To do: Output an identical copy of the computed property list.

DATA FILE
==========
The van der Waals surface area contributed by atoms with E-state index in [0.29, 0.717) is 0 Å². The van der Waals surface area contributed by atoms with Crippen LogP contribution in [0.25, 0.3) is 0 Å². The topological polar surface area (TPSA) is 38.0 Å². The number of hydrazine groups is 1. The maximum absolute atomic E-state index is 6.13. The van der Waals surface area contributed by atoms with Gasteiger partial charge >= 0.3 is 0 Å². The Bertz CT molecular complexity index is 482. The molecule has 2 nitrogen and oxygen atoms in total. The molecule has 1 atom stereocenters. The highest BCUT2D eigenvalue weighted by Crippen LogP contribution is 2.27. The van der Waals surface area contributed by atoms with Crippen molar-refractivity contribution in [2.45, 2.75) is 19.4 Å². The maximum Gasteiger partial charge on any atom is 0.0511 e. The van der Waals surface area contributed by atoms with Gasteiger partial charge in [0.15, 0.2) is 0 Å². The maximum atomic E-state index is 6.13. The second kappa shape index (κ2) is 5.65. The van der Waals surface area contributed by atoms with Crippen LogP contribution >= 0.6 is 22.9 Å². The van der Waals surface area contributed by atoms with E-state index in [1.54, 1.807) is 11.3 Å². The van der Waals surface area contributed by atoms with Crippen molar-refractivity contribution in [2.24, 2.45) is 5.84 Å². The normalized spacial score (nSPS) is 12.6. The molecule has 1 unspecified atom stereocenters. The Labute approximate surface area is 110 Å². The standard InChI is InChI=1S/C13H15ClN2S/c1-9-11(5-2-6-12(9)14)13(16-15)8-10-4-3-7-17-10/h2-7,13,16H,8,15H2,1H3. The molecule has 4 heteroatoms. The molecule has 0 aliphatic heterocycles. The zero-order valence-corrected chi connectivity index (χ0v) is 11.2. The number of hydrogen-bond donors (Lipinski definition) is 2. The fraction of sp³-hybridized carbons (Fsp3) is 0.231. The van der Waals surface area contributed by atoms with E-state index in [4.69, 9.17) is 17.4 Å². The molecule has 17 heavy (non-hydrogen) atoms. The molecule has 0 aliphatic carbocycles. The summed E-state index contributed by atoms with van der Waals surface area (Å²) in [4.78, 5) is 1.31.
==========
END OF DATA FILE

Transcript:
The van der Waals surface area contributed by atoms with E-state index in [0.29, 0.717) is 0 Å². The van der Waals surface area contributed by atoms with Crippen LogP contribution in [0.25, 0.3) is 0 Å². The topological polar surface area (TPSA) is 38.0 Å². The number of hydrazine groups is 1. The maximum absolute atomic E-state index is 6.13. The van der Waals surface area contributed by atoms with Gasteiger partial charge >= 0.3 is 0 Å². The Bertz CT molecular complexity index is 482. The molecule has 2 nitrogen and oxygen atoms in total. The molecule has 1 atom stereocenters. The highest BCUT2D eigenvalue weighted by Crippen LogP contribution is 2.27. The van der Waals surface area contributed by atoms with Crippen molar-refractivity contribution in [2.45, 2.75) is 19.4 Å². The maximum Gasteiger partial charge on any atom is 0.0511 e. The van der Waals surface area contributed by atoms with Gasteiger partial charge in [0.15, 0.2) is 0 Å². The maximum atomic E-state index is 6.13. The second kappa shape index (κ2) is 5.65. The van der Waals surface area contributed by atoms with Crippen LogP contribution >= 0.6 is 22.9 Å². The van der Waals surface area contributed by atoms with E-state index in [1.54, 1.807) is 11.3 Å². The van der Waals surface area contributed by atoms with Crippen molar-refractivity contribution in [2.24, 2.45) is 5.84 Å². The normalized spacial score (nSPS) is 12.6. The molecule has 1 unspecified atom stereocenters. The Labute approximate surface area is 110 Å². The standard InChI is InChI=1S/C13H15ClN2S/c1-9-11(5-2-6-12(9)14)13(16-15)8-10-4-3-7-17-10/h2-7,13,16H,8,15H2,1H3. The molecule has 4 heteroatoms. The molecule has 0 aliphatic heterocycles. The zero-order valence-corrected chi connectivity index (χ0v) is 11.2. The number of hydrogen-bond donors (Lipinski definition) is 2. The fraction of sp³-hybridized carbons (Fsp3) is 0.231. The van der Waals surface area contributed by atoms with E-state index in [4.69, 9.17) is 17.4 Å². The molecule has 17 heavy (non-hydrogen) atoms. The molecule has 0 aliphatic carbocycles. The summed E-state index contributed by atoms with van der Waals surface area (Å²) in [4.78, 5) is 1.31.